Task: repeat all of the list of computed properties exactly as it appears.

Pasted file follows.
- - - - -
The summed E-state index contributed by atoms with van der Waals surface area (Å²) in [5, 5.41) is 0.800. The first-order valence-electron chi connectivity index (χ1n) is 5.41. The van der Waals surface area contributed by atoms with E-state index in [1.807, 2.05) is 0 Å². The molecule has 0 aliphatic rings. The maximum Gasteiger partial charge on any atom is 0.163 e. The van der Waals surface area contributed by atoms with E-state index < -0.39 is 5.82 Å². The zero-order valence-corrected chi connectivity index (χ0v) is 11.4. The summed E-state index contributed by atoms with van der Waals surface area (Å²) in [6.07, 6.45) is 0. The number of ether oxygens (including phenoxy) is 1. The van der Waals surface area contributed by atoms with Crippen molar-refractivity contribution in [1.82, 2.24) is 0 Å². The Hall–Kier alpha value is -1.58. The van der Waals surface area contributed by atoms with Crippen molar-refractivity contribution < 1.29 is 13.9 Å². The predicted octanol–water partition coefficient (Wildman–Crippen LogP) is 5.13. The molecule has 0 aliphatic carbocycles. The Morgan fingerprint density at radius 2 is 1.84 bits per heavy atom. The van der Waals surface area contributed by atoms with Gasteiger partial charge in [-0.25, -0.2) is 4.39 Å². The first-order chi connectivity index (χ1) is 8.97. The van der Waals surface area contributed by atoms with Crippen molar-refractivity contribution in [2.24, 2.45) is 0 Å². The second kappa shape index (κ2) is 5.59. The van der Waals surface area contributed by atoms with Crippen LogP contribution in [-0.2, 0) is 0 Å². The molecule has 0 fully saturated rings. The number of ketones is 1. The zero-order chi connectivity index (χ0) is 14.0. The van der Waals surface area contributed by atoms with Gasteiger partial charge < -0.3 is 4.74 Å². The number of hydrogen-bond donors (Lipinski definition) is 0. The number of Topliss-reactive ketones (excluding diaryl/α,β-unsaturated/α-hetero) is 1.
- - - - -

The summed E-state index contributed by atoms with van der Waals surface area (Å²) in [5, 5.41) is 0.800. The first-order valence-electron chi connectivity index (χ1n) is 5.41. The van der Waals surface area contributed by atoms with E-state index in [1.807, 2.05) is 0 Å². The molecule has 0 aliphatic rings. The maximum Gasteiger partial charge on any atom is 0.163 e. The van der Waals surface area contributed by atoms with E-state index < -0.39 is 5.82 Å². The zero-order valence-corrected chi connectivity index (χ0v) is 11.4. The summed E-state index contributed by atoms with van der Waals surface area (Å²) in [6.07, 6.45) is 0. The number of ether oxygens (including phenoxy) is 1. The van der Waals surface area contributed by atoms with Crippen molar-refractivity contribution in [1.82, 2.24) is 0 Å². The Hall–Kier alpha value is -1.58. The van der Waals surface area contributed by atoms with Crippen molar-refractivity contribution < 1.29 is 13.9 Å². The predicted octanol–water partition coefficient (Wildman–Crippen LogP) is 5.13. The molecule has 0 aliphatic carbocycles. The Morgan fingerprint density at radius 2 is 1.84 bits per heavy atom. The van der Waals surface area contributed by atoms with Gasteiger partial charge in [-0.25, -0.2) is 4.39 Å². The first-order chi connectivity index (χ1) is 8.97. The van der Waals surface area contributed by atoms with Crippen molar-refractivity contribution in [2.24, 2.45) is 0 Å². The second kappa shape index (κ2) is 5.59. The van der Waals surface area contributed by atoms with Crippen LogP contribution in [-0.2, 0) is 0 Å². The molecule has 0 fully saturated rings. The number of ketones is 1. The zero-order chi connectivity index (χ0) is 14.0. The van der Waals surface area contributed by atoms with Gasteiger partial charge < -0.3 is 4.74 Å². The number of hydrogen-bond donors (Lipinski definition) is 0. The number of Topliss-reactive ketones (excluding diaryl/α,β-unsaturated/α-hetero) is 1.